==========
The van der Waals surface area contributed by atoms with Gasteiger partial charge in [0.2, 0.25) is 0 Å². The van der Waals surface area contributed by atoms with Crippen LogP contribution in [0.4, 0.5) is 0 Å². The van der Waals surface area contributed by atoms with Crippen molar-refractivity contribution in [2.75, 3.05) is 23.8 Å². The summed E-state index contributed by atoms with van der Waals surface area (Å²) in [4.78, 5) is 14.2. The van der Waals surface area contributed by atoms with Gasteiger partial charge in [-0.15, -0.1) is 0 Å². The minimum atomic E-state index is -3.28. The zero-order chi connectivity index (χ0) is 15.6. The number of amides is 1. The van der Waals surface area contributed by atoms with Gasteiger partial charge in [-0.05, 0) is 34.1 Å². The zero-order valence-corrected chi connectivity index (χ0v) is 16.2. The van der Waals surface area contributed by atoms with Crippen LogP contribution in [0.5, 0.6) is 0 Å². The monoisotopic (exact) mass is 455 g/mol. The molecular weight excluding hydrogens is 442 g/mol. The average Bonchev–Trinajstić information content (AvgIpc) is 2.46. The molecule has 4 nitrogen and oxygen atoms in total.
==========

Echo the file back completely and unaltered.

The van der Waals surface area contributed by atoms with Gasteiger partial charge in [0.2, 0.25) is 0 Å². The van der Waals surface area contributed by atoms with Crippen LogP contribution in [0.4, 0.5) is 0 Å². The van der Waals surface area contributed by atoms with Crippen molar-refractivity contribution in [2.75, 3.05) is 23.8 Å². The summed E-state index contributed by atoms with van der Waals surface area (Å²) in [4.78, 5) is 14.2. The van der Waals surface area contributed by atoms with Gasteiger partial charge in [-0.15, -0.1) is 0 Å². The minimum atomic E-state index is -3.28. The zero-order chi connectivity index (χ0) is 15.6. The number of amides is 1. The van der Waals surface area contributed by atoms with Gasteiger partial charge in [-0.05, 0) is 34.1 Å². The zero-order valence-corrected chi connectivity index (χ0v) is 16.2. The van der Waals surface area contributed by atoms with Crippen LogP contribution in [0.5, 0.6) is 0 Å². The monoisotopic (exact) mass is 455 g/mol. The molecular weight excluding hydrogens is 442 g/mol. The average Bonchev–Trinajstić information content (AvgIpc) is 2.46. The molecule has 4 nitrogen and oxygen atoms in total.